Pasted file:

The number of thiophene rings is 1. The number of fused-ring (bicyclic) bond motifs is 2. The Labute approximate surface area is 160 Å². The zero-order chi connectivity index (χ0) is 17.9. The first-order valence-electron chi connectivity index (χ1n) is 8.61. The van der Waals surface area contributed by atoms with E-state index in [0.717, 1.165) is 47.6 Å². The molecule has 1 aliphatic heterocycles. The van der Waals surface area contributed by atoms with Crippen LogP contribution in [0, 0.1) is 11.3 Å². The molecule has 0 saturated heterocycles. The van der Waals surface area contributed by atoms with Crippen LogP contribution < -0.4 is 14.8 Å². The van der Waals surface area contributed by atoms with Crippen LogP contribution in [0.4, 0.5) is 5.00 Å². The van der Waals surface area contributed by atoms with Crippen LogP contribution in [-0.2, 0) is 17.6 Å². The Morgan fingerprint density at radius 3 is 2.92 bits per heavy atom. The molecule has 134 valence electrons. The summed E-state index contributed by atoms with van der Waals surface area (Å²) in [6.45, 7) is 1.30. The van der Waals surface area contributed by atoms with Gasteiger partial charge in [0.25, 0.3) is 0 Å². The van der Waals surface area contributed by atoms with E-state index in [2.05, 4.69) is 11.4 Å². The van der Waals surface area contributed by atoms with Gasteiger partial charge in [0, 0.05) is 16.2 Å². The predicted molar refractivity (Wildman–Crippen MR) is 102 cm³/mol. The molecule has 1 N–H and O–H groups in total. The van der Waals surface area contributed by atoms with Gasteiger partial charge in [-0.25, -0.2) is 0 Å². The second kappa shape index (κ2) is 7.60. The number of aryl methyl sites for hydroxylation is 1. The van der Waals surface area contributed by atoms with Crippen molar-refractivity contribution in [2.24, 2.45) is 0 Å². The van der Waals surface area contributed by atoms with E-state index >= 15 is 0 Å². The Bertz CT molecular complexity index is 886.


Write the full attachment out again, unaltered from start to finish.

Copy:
The number of thiophene rings is 1. The number of fused-ring (bicyclic) bond motifs is 2. The Labute approximate surface area is 160 Å². The zero-order chi connectivity index (χ0) is 17.9. The first-order valence-electron chi connectivity index (χ1n) is 8.61. The van der Waals surface area contributed by atoms with E-state index in [0.717, 1.165) is 47.6 Å². The molecule has 1 aliphatic heterocycles. The van der Waals surface area contributed by atoms with Crippen LogP contribution in [0, 0.1) is 11.3 Å². The molecule has 0 saturated heterocycles. The van der Waals surface area contributed by atoms with Crippen LogP contribution < -0.4 is 14.8 Å². The van der Waals surface area contributed by atoms with Crippen LogP contribution in [0.4, 0.5) is 5.00 Å². The van der Waals surface area contributed by atoms with Crippen LogP contribution in [-0.2, 0) is 17.6 Å². The Morgan fingerprint density at radius 3 is 2.92 bits per heavy atom. The molecule has 134 valence electrons. The summed E-state index contributed by atoms with van der Waals surface area (Å²) in [6.45, 7) is 1.30. The van der Waals surface area contributed by atoms with Gasteiger partial charge in [0.25, 0.3) is 0 Å². The van der Waals surface area contributed by atoms with E-state index in [2.05, 4.69) is 11.4 Å². The van der Waals surface area contributed by atoms with Gasteiger partial charge in [0, 0.05) is 16.2 Å². The predicted molar refractivity (Wildman–Crippen MR) is 102 cm³/mol. The molecule has 1 N–H and O–H groups in total. The van der Waals surface area contributed by atoms with Gasteiger partial charge in [-0.25, -0.2) is 0 Å². The second kappa shape index (κ2) is 7.60. The number of aryl methyl sites for hydroxylation is 1. The van der Waals surface area contributed by atoms with Crippen molar-refractivity contribution in [2.24, 2.45) is 0 Å². The van der Waals surface area contributed by atoms with E-state index >= 15 is 0 Å². The Bertz CT molecular complexity index is 886.